The number of over 40s giving birth in the country has soared over the past 12 years as Scottish women forge careers, marry later and put motherhood on hold.
They join a growing number of celebrity late bloomers including American actresses Holly Hunter and Marcia Cross as well as British writer Helen Fielding, all of whom had their first babies in their forties.
Hunter had twins boys at 47, Cross twin girls at 44, while Bridget Jones author Fielding had her first baby at 46 and a second at 48.
The Royal College of Midwives revealed the trend in its third annual State of Maternity Services Report which brings together information about births from across the UK.
"The changing age profile of women giving birth throughout the UK is perhaps at its most extreme in Scotland," said the RCM report which is launched in Westminster today .
It found the number of women giving birth aged between 40 and 44 in Scotland rose by 71% from 2001 to 2012. In 2001, 1,224 women in that age group had babies compared to 2,093 last year.
Births among women aged 45 and over increased by 165% from 40 in 2001 to 106 by 2012.
The College expects the pattern to continue but warns it places additional strain on the NHS as midwives and doctors increasingly deal with more complex births.
Gillian Smith, director of the Royal College of Midwives in Scotland, believed the trend of women having babies in their forties followed a pattern established earlier in other parts of the UK with the increase higher in Scotland as it levelled off elsewhere.
"Perhaps the trend is happening in Scotland a bit later than in other places. It might be something to do with the type of traditional workforce we've had," she said.
"More and more women are in the workplace in Scotland and they are delaying motherhood."
She believed an increasing number of Scottish women would have children well into their forties as they married later and assisted fertility treatment developed.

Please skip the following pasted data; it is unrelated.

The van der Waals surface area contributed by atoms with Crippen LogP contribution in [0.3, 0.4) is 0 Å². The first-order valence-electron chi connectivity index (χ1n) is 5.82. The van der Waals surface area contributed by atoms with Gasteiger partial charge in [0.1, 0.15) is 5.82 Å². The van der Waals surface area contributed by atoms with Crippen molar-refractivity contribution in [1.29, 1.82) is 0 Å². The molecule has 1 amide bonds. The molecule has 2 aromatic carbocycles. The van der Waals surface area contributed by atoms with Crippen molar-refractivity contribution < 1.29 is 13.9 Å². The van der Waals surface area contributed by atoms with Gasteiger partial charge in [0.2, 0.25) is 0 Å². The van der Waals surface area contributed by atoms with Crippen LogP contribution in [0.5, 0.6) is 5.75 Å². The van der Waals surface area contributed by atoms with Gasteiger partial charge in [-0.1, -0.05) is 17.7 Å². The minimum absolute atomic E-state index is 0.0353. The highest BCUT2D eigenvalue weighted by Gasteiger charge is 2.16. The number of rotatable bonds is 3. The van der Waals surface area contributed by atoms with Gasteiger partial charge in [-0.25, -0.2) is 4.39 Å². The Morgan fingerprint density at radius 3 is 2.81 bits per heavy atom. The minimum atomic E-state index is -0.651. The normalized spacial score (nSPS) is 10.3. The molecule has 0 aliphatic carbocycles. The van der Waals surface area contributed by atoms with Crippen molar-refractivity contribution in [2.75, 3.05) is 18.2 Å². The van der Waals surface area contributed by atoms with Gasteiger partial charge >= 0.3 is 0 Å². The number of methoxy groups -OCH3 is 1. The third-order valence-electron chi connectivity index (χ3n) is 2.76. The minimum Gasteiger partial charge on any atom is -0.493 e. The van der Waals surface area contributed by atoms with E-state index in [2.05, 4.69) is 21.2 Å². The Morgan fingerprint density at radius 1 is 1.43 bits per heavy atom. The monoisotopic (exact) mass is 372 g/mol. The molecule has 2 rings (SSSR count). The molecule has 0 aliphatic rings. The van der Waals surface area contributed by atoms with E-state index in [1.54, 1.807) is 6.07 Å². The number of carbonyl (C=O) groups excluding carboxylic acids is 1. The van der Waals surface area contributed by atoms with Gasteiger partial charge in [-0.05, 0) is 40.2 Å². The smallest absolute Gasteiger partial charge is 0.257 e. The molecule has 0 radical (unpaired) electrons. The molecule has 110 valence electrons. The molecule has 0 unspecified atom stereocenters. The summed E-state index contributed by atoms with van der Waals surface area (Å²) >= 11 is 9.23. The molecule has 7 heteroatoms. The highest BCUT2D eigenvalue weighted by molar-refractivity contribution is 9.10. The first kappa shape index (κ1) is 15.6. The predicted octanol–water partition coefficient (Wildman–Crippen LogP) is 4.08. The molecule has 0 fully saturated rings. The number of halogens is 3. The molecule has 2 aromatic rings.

"Women are probably delaying their pregnancies because they want to give their child more and develop their career first," she said. "The fact that more women are having babies in their 40s is news we have to pay attention to.
"It is a concern for those who provide maternity services. Older women having babies may require more in put from midwives and doctors."
The Royal College of Obstetricians and Gynaecologists (RCOG) say that the optimal age for women to have children is 20 to 35.
Doctors and midwives point out that delaying motherhood has some risks.
Older women may have difficulty getting pregnant as female fertility declines after 35. They also face higher chances of pregnancy complications such as miscarriage, still-birth and premature delivery. The risk of having a child with Down's Syndrome also increases with age.
The report also showed that overall the Scottish birth rate fell for the fourth successive year. In 2012 there were 58,027 births, a 3.4 per cent fall on a 60,041 peak in 2008. However, last year's number was still 10 per cent higher than that for 2001.
Ms Smith added: "We welcome the fact that the Scottish Government has not exploited a small reduction - 3.4 per cent - over four years in the number of births to slash midwife numbers. They have maintained midwife numbers."
A Scottish Government spokeswoman said: "The increase in the number of older mums is an ongoing trend and is not unique to Scotland. Whilst there are increased risks, advances in the quality and safety of maternity care mean the vast majority of women who give birth over 35 have a successful delivery.
"We welcome the view from the RCM that there are sufficient levels of midwives."